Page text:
> Or is there a way to rearrange the whole structure to eliminate the use of 2
    > loops?


    You missed Dijkstra's point :). Your example is the classic most
    legitimate use of 'goto' statement there is. Therefore don't
    "resort to using goto" here, just "use goto here".

    HTH,
    - J.
    Jacek Dziedzic, Sep 3, 2004
    #5
  6. Bern wrote:
    > Is there any other solution besides resorting to using goto?


    In languages like Java which have labelled breaks and continues, these
    are better. From the C Rationale:

    "3.6.6.2 The continue statement

    The Committee rejected proposed enhancements to continue and break which
    would allow specification of an iteration statement other than the
    immediately enclosing one, on grounds of insufficient prior art."

    It's a good idea that now has "prior art"; it makes the purpose more
    explicit. C just didn't do it. Use goto - it's not a big deal. If you
    want to make it more explicit, try out these macros:

    #define continue_loop(x) goto x##_continue
    #define break_loop(x) goto x##_break

    Then you can do:

    while(...) {
    while(...) {
    if(whatever) continue_loop(outer_loop);
    if(whatever2) break_loop(outer_loop);
    }
    outer_loop_continue:
    }
    outer_loop_break:

    Another common solution is to form a chain of breaks/continues. For example:

    while(...) {
    int i;
    for(i=0; i<n; i++) {
    if (evil is afoot) break;
    ...
    }
    if (i < n) {
    /* We get here if and only if we did a break above */
    break; /* or continue */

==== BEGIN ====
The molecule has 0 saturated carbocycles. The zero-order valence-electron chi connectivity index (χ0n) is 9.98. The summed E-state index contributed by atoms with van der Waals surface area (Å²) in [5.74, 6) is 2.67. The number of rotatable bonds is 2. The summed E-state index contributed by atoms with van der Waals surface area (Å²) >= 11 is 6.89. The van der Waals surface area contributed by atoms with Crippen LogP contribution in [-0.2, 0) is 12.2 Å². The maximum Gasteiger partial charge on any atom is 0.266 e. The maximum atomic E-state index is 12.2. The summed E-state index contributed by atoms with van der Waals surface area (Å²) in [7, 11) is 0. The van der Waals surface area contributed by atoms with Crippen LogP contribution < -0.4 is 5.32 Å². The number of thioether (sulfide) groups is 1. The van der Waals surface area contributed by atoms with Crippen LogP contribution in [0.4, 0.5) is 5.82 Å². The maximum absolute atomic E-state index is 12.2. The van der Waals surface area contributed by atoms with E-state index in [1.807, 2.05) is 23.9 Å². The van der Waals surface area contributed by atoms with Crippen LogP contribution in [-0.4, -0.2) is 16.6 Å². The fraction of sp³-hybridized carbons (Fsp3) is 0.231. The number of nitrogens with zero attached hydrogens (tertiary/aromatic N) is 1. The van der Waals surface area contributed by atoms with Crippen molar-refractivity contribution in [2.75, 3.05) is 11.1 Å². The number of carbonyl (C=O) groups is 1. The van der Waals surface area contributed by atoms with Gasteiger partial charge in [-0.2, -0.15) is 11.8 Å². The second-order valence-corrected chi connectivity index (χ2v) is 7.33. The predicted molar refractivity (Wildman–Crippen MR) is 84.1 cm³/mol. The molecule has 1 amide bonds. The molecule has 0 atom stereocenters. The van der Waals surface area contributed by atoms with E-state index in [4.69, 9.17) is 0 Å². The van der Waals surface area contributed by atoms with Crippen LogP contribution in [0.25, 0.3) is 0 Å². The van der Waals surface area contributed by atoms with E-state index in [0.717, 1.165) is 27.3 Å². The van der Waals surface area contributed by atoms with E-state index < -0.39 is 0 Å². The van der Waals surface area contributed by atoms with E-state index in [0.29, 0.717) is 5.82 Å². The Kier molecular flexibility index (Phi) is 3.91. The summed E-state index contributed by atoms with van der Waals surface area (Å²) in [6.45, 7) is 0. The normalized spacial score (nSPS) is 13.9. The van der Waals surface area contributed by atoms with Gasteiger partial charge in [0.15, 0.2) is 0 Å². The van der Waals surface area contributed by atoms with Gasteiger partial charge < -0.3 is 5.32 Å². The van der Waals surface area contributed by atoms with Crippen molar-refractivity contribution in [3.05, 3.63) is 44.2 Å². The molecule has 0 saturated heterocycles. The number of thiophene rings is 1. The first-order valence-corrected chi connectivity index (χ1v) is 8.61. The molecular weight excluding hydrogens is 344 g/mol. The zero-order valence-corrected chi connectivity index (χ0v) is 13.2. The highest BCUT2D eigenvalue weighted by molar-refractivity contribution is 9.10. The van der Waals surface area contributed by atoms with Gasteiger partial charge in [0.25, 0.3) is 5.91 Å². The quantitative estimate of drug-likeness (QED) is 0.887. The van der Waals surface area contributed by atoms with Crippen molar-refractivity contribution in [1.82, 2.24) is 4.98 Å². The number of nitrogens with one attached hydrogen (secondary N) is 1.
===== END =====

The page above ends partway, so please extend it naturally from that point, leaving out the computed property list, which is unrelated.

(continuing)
}
    ...
    }

    All in all, a goto seems clearer and less error-prone than this
    approach, especially for longer chains.
    --
    Derrick Coetzee
    I grant this newsgroup posting into the public domain. I disclaim all
    express or implied warranty and all liability. I am not a professional.
    Derrick Coetzee, Sep 4, 2004
    #6
  7. Bern

    Mabden Guest

    " Bern" <> wrote in message news:...
    >
    > lets say i have the code:
    >
    > while (some condition){ /* the "big" loop */
    > .... some code....
    > while (some condition){
    > ...code...
    > if (!some condition){
    > ///// How to continue the "big" loop?
    > }
    > ..some code....
    > }
    > ...some code.....
    > }
    >
    > Is there any other solution besides resorting to using goto?


    The "only good use" of a goto is a forward reference to jump out of
    multiple embedded loops. It's "bad" to use a goto to do looping or to
    jump into other functions.

    Another way to do what you want is by using flags. This gets tedious if
    there are many different ones, and adds an extra check at each loop
    point. Here's how that's done (this better not be homework!):

    -------------------------------------------
    continue_flag = TRUE;
    while (some condition){ /* the "big" loop */
    .... some code....
    while (TRUE == continue_flag && some condition){
    ...code...
    if (!some condition){
    continue_flag = FALSE; /* set continue inner loop flag */
    break; /* avoids running the "some inner code" */
    }
    ..some inner code....
    }
    ...some outer code.....
    }
    -------------------------------------------

    > Or is there a way to rearrange the whole structure to eliminate the

    use of 2
    > loops?


    Only you can decide that.
    Mabden, Sep 7, 2004
    #7